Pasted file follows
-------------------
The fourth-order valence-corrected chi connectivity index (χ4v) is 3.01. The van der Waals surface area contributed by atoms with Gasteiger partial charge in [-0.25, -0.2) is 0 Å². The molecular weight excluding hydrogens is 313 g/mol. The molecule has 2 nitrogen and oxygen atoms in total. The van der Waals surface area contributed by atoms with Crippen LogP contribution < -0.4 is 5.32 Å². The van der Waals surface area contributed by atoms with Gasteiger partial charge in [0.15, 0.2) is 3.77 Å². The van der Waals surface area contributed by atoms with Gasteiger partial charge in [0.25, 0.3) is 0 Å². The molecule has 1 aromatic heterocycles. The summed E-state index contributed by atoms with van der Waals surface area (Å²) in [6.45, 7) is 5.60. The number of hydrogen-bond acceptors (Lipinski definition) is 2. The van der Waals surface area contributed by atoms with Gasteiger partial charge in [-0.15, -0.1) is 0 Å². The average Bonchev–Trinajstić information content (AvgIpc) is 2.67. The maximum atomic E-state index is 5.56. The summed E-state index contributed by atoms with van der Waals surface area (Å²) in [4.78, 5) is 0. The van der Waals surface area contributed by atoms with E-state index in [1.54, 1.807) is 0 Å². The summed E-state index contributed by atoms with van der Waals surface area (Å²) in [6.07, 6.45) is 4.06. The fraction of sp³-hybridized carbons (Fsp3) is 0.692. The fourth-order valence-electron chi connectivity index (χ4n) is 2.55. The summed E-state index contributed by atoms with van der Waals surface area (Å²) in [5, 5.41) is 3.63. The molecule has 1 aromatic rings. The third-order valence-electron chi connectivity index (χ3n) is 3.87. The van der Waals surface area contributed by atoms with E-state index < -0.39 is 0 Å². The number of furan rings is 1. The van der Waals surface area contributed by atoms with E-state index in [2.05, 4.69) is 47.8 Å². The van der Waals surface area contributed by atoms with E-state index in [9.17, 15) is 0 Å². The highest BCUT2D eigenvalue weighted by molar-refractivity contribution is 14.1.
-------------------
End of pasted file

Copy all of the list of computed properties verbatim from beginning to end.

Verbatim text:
The fourth-order valence-corrected chi connectivity index (χ4v) is 3.01. The van der Waals surface area contributed by atoms with Gasteiger partial charge in [-0.25, -0.2) is 0 Å². The molecular weight excluding hydrogens is 313 g/mol. The molecule has 2 nitrogen and oxygen atoms in total. The van der Waals surface area contributed by atoms with Crippen LogP contribution < -0.4 is 5.32 Å². The van der Waals surface area contributed by atoms with Gasteiger partial charge in [0.15, 0.2) is 3.77 Å². The van der Waals surface area contributed by atoms with Gasteiger partial charge in [0.25, 0.3) is 0 Å². The molecule has 1 aromatic heterocycles. The summed E-state index contributed by atoms with van der Waals surface area (Å²) in [6.45, 7) is 5.60. The number of hydrogen-bond acceptors (Lipinski definition) is 2. The van der Waals surface area contributed by atoms with Gasteiger partial charge in [-0.15, -0.1) is 0 Å². The average Bonchev–Trinajstić information content (AvgIpc) is 2.67. The maximum atomic E-state index is 5.56. The summed E-state index contributed by atoms with van der Waals surface area (Å²) in [4.78, 5) is 0. The van der Waals surface area contributed by atoms with E-state index in [1.54, 1.807) is 0 Å². The summed E-state index contributed by atoms with van der Waals surface area (Å²) in [6.07, 6.45) is 4.06. The fraction of sp³-hybridized carbons (Fsp3) is 0.692. The fourth-order valence-electron chi connectivity index (χ4n) is 2.55. The summed E-state index contributed by atoms with van der Waals surface area (Å²) in [5, 5.41) is 3.63. The molecule has 1 aromatic rings. The third-order valence-electron chi connectivity index (χ3n) is 3.87. The van der Waals surface area contributed by atoms with E-state index < -0.39 is 0 Å². The number of furan rings is 1. The van der Waals surface area contributed by atoms with E-state index in [2.05, 4.69) is 47.8 Å². The van der Waals surface area contributed by atoms with E-state index in [9.17, 15) is 0 Å². The highest BCUT2D eigenvalue weighted by molar-refractivity contribution is 14.1.